John Wrenn ’15 (History and Computer Science) has excelled both as a History major and as a Computer Science major. His completion of this unusual combination of majors reflects his wide-ranging intellectual interests. The History Department chose John last spring for the Margaret Thomas/Phi Alpha Theta Prize which is given to the outstanding junior History major. While his grades had much to do with that award, his grades alone do not measure his achievements. He has been a thoughtful and articulate participant in classroom discussions, and he has been ambitious to learn more than is required to receive grades of “A.” His ambitions are on display in the capstone research project which he is completing this semester on the effects of episodes of repatriation and expatriation on national identities in recent European history. The scope of this project could be cut by half and still be demanding. Despite John’s busy academic schedule he has found time for two campus jobs and an array of campus activities. He has worked as a systems technician and programmer in the Memorial Union for four years, and he has worked as a teaching assistant in CSC 211 for two years. He is one of the founders of the student organization Secular Student Alliance. John will start a Ph.D. program in Computer Science next fall at Brown University. This will not end his studies in History, because he will take advantage of Brown’s Open Graduate Education Program to work also toward a master’s degree in History.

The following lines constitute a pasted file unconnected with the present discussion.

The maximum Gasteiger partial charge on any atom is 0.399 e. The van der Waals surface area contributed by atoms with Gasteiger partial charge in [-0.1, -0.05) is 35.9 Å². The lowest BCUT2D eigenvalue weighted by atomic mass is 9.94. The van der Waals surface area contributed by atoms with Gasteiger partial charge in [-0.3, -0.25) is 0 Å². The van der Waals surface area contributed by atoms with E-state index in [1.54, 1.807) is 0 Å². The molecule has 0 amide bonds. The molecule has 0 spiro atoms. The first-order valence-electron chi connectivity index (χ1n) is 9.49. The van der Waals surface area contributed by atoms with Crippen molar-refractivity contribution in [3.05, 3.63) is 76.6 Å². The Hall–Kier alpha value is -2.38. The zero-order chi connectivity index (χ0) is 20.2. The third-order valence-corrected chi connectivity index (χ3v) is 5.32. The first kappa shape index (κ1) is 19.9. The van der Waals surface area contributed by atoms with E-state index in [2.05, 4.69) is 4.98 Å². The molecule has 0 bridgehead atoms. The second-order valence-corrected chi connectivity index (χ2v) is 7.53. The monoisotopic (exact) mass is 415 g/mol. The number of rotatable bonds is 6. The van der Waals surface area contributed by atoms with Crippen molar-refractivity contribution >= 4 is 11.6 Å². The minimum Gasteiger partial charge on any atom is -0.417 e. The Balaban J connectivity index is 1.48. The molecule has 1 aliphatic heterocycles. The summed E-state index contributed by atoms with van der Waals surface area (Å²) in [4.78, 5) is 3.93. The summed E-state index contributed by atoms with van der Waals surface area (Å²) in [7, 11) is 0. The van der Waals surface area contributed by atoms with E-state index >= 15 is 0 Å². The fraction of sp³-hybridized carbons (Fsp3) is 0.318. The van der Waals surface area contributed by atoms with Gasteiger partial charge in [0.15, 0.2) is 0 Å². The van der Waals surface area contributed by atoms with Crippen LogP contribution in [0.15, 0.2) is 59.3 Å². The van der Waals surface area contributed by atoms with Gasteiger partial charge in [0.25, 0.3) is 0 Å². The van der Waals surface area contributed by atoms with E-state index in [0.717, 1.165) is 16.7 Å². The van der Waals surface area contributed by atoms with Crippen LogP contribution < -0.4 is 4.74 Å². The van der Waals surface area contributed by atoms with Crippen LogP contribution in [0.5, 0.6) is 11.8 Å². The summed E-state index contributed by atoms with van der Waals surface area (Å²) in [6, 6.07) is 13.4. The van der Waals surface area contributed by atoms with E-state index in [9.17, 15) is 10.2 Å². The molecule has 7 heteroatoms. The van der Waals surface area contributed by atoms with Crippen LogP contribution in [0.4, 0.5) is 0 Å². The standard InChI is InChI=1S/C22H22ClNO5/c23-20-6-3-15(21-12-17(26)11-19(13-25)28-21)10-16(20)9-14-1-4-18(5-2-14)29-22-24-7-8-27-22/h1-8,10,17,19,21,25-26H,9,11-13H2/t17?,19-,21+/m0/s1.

Morgan Breene ‘14 became interested in underwater archaeology after studying abroad in the United Kingdom in the fall of her junior year. As a part of those studies, Morgan has received an undergraduate research initiative grant to study Napoleon’s 1799 siege of the port of Acre, now Akko, in Israel. The work Morgan completed while on this research trip both surprised and impressed Morgan’s professors and the scholars at the Israeli Antiquities Authority, as she submitted a game-changing technical paper. Breene has helped rewrite the naval history of the Napoleonic wars with her identification and interpretation of the shipwreck discoveries at Akko. As her professor Dr. Bridget Buxton wrote “Basically in maritime history it doesn’t get more significant than this.” Morgan is a Fulbright finalist to the University of Southampton in the UK to study maritime archaeology during Fall 2014, which is certainly no small achievement. As I wrote to the Center for the Humanities “Morgan Breene is way above others I know in scholarly achievement.” She has since gone on to be the recipient of the 2014 Marshall Scholarship Award. Don’t miss this video about the research that led to this prestigious award!